Yesterday was, indeed, busy. We did our usual grocery shopping but had a bunch of other errands to run. Mom needed a new power cord for her computer. I wanted another bundle of the ends and pieces of lumber we found at Menards in the spring to put under some of my five gallon buckets to help them drain and prevent them from freezing to the cement. We also went to the larger of the health foods store in town to see if we could find loose green tea. We have been using the usual tea bags but a while ago I started emptying the bags and using the tea loose. We found it and were amazed at the difference in the cost. The tea we had been using came in boxes of bags with a total weight just under two ounces. We saw them yesterday for a sale price of $2.99. We paid $12.99 for 16 oz. B-I-I-G difference!!!! We had a surprise because a new Mexican grocery opened up in the neighboring space run by the family that owns our favorite Mexican restaurant. We visited there for a bit after buying our tea.
After all of that we were wiped out and just loafed the rest of the day. I did water everything in the gardens but not much else there.
I collected a bowl full of tomatoes. Our first batch of stewed tomatoes may be from excess cherry and slicers. I saw three of the Super Sauce and one of the Amish paste have started (barely) to turn red.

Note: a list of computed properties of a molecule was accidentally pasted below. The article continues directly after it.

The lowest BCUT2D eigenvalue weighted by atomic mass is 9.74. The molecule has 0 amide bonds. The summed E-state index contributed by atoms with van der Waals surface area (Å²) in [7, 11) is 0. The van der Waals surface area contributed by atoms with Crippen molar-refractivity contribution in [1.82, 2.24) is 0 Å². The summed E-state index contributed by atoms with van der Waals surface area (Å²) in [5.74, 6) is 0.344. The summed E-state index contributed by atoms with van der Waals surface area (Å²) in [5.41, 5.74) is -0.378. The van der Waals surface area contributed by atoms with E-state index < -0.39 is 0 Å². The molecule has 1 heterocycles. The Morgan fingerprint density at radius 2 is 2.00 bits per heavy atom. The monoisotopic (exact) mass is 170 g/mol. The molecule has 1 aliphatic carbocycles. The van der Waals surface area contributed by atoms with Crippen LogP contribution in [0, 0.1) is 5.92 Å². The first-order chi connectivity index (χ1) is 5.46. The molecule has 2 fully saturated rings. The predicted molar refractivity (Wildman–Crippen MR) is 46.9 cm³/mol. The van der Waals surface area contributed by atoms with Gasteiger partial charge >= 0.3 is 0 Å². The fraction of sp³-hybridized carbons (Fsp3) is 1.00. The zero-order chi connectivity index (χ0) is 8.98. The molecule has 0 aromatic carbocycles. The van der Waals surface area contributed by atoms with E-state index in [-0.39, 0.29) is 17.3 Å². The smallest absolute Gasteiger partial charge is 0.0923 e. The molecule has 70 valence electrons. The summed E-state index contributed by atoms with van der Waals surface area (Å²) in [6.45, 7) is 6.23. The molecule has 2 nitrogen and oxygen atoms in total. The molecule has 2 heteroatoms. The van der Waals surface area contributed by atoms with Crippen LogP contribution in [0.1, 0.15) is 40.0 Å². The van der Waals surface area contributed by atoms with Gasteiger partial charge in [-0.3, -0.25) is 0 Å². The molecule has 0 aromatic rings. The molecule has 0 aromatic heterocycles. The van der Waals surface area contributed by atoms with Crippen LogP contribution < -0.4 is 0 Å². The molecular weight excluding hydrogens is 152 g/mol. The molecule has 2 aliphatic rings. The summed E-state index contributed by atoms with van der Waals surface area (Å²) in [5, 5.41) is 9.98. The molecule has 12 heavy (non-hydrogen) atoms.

John Mauldin has an excellent post this morning on the phenomenon of of big financial companies going into court to agree to pay huge fines to settle law suits for various fraud and other illegalities while "neither admitting nor denying" wrong-doing. I had one question when I read the list of multi-humdred million (and in one case multi-billion) dollar settlements: how much of their profits did those settlements represent. And I agree with Judge Rakoff: either the SEC had a case or it didn't. Either the company was guilty of a crime or it wasn't. And I also agree with a couple of bloggers I read regularly: I will believe a corporation is a person when Texas executes one.
In the same vein. Another case of a company, this time in for-profit education, agrees to a fine to settle a law suit alleging fraud while admitting neither guilt nor wrong-doing. In talking about this trend here, I diagnosed the problem as one where the only moral standards our business, political, or financial actors recognize is financial profit. Right is now defined by how much you can keep of your ill-gotten gains. And this is another reason why I think the current way of funding higher education should be ended. No more loans shackling students into debt slavery. That is simply another form of corporate welfare. And what is sad is that the students will pay double: pay back the loans and pay the taxes that support the guarantees the government give the companies providing the loans (or the government agencies that provide the loans). Worse they can't even get out from under the burden through bankruptcy.
This Atlantic article should provide some balance to the notion our news media presents continuously that the basic problem in Egypt is a radical Muslim Brotherhood that won't play nicely. It seems that every conflict in any Islamic country is defined as a contest between secularists and fundamentalists of one stripe or another. Does anyone remember reports of a horrendous drought that hit most of Syria about three years ago? No? Well, our news media didn't mention it. I remember it because my news sources aren't as dedicated to fluff.